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Categories of Mismatches between Producer and Consumer?

  • To: xml-dev@l...
  • Subject: Categories of Mismatches between Producer and Consumer?
  • From: "Roger L. Costello" <costello@m...>
  • Date: Fri, 11 Jul 2003 15:17:13 -0400
  • Cc: "Costello,Roger L." <costello@m...>
  • Organization: The MITRE Corporation

example of producer
Hi Folks,

Terminology: a "producer" creates and outputs data; a "consumer" inputs
and processes data.  

Objective: Below I try to categorize all the *potential* mismatches
between a producer and a consumer, with respect to data. 

Question: Are there other categories that I am missing?  Do you agree
with my categories?

Category 1: Interpretation Differences

1. Structure mismatch: the producer creates the data with a 
   certain structure and the consumer expects it in a different 
   structure. 

   Example: The producer specifies a date as mm-dd-yy but 
   the consumer interprets it as mm-dd-yy.

2. Units mismatch: the producer and consumer use different units.

   Example: the producer gave the data in inches but the consumer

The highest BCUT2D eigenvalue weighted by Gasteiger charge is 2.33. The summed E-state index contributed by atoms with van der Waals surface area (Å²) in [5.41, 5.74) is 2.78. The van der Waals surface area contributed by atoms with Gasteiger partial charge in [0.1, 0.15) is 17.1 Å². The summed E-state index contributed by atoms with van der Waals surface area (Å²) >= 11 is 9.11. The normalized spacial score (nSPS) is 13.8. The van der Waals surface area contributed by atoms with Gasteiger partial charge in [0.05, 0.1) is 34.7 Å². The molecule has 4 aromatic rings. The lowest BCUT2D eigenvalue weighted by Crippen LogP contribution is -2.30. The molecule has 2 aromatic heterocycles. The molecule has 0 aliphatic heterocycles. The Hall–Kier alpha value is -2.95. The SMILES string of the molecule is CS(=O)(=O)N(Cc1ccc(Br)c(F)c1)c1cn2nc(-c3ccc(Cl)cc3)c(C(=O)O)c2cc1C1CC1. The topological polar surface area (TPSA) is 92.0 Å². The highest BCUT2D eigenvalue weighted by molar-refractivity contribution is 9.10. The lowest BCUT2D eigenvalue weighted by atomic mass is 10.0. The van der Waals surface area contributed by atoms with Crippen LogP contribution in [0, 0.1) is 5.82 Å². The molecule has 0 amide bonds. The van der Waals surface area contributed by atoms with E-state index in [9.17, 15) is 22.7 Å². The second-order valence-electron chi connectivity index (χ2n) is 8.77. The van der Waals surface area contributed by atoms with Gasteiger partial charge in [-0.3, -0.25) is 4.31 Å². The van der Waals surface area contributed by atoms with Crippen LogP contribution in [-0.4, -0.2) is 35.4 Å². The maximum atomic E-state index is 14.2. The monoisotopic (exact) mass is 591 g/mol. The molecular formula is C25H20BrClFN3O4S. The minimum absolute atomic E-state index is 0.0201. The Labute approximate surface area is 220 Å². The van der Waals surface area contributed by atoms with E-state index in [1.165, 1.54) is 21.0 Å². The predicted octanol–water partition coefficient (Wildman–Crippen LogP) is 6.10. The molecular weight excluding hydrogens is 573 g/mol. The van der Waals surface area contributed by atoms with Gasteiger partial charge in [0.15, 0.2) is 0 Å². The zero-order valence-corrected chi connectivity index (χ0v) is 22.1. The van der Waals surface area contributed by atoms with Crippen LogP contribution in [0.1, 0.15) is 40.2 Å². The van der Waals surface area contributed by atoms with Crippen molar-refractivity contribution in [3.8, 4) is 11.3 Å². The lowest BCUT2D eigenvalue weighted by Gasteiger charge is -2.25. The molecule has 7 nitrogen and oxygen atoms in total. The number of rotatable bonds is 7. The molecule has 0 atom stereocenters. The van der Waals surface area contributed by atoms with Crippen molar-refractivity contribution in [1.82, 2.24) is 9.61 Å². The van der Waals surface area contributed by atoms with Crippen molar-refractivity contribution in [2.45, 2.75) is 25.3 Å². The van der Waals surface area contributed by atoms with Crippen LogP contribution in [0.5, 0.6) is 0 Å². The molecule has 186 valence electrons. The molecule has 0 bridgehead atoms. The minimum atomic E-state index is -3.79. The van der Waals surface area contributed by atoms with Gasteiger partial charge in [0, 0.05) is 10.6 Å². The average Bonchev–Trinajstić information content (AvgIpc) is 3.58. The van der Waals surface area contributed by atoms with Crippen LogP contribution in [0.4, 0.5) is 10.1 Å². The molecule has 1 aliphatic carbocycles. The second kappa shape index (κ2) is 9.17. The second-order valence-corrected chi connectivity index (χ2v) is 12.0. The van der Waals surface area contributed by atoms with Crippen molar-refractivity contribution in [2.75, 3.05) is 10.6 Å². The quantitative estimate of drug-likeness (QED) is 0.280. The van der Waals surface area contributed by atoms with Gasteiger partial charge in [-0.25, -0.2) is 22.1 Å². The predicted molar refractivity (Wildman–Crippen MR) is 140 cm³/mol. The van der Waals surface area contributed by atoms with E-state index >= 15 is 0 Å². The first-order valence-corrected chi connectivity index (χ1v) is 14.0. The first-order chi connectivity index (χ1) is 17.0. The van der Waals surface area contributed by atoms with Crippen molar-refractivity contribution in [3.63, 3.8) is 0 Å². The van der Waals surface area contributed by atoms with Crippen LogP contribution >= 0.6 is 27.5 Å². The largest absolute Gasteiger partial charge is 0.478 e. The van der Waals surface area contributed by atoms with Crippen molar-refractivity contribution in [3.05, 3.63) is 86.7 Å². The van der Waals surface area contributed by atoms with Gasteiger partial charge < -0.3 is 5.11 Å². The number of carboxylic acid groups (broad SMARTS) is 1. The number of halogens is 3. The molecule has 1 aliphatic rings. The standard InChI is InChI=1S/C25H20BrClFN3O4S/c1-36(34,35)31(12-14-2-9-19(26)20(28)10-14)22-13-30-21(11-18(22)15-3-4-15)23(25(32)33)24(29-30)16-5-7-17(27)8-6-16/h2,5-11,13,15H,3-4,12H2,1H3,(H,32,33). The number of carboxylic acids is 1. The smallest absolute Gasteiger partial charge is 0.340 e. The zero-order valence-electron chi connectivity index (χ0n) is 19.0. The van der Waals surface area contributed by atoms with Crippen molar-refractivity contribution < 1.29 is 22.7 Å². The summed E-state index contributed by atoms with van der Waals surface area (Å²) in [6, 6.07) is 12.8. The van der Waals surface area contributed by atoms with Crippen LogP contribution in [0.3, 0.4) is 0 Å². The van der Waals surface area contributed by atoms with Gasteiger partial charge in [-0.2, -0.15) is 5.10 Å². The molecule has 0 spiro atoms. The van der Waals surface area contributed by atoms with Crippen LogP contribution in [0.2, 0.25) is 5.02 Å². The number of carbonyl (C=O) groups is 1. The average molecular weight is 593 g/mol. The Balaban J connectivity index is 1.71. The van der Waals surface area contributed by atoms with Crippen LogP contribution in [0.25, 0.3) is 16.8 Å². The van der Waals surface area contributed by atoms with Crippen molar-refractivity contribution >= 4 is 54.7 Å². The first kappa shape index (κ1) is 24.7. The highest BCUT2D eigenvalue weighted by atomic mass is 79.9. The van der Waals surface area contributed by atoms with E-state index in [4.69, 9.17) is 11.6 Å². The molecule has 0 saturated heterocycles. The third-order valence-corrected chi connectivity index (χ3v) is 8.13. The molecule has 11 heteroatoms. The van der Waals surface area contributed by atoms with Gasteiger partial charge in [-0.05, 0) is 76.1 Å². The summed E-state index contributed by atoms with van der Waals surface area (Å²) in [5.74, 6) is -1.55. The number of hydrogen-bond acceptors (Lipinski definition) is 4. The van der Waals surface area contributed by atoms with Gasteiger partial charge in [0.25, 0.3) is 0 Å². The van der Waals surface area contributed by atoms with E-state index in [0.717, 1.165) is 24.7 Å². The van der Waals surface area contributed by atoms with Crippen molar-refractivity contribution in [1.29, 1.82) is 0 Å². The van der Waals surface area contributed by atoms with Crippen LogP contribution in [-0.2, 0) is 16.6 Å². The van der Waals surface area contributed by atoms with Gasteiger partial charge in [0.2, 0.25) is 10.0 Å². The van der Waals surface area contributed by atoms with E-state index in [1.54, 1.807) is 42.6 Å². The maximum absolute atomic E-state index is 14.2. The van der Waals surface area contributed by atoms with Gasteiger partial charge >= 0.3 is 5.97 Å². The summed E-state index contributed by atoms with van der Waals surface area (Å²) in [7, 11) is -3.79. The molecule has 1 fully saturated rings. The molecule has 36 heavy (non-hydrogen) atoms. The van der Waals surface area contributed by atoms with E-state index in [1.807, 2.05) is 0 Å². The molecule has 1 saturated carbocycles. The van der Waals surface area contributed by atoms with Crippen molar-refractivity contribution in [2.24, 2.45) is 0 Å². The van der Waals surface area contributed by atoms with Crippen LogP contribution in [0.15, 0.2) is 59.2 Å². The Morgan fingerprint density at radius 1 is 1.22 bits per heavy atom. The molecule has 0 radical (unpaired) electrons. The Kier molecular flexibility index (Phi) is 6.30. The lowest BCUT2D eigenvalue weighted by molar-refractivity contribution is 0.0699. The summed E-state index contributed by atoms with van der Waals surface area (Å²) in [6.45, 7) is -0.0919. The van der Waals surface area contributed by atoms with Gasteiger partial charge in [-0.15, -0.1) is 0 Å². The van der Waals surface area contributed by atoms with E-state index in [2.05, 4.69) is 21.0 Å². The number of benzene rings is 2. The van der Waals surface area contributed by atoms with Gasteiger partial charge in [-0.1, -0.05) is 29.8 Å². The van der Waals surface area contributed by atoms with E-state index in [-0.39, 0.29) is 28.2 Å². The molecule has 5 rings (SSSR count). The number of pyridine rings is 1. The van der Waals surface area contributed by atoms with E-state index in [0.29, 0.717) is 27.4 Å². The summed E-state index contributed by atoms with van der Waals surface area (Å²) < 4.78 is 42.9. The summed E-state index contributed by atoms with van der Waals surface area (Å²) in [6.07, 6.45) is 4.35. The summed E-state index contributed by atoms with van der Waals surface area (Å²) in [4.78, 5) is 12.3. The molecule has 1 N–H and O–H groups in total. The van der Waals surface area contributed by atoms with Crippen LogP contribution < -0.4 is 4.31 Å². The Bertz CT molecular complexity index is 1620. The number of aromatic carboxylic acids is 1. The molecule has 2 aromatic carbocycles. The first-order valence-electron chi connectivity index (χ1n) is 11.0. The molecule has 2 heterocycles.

interprets the data in centimeters.

3. Meaning mismatch: the consumer interprets the data in a different 
   way than the producer intended.

   Example: the consumer interprets an aircraft "departure time" to 
   mean the time the doors shut, while the producer meant it as the 
   the time the wheels touch off.

4. Reference system mismatch: the producer and consumer interprets 
   the data using different reference systems.  

   Example1: the producer expresses time in Greenwich Mean Time (GMT),
   the consumer expects the time in Eastern Standard Time (EST).

   Example2: the producer provides directions by giving the distance 
   to the town relative to the center of a known town, while the 
   consumer interprets the distance relative to the outskirts of 
   the known town.

Category 2: Terminology Differences

1. Terminology mismatch: the producer and consumer use different 
   terms to mean the same thing.

   Example: the producer uses the term f-stop, while the consumer 
   knows it as aperture.

Category 3: Knowledge of New Capabilities Differences

1. New type-of: a consumer may not be coded to understand data about 
   a new class of thing.

   Example: a producer outputs data about a new type of Camera, 
   an Xj3-SLR. The consumer understands Cameras, but not an 
   Xj3-SLR.

Category 4: Amount of Data Needed Differences

1. Differing expectations of completeness: the producer and consumer 
   may have different ideas on what constitutes a complete set of 
   data.

   Example: the producer provides the address to the Prudential Tower 
   in Boston as  Prudential Tower, Boston, MA 02215, while the 
   consumer expects the address to also include the street address.

That's what I have thus far.  Anything that you could add would be
appreciated.  /Roger


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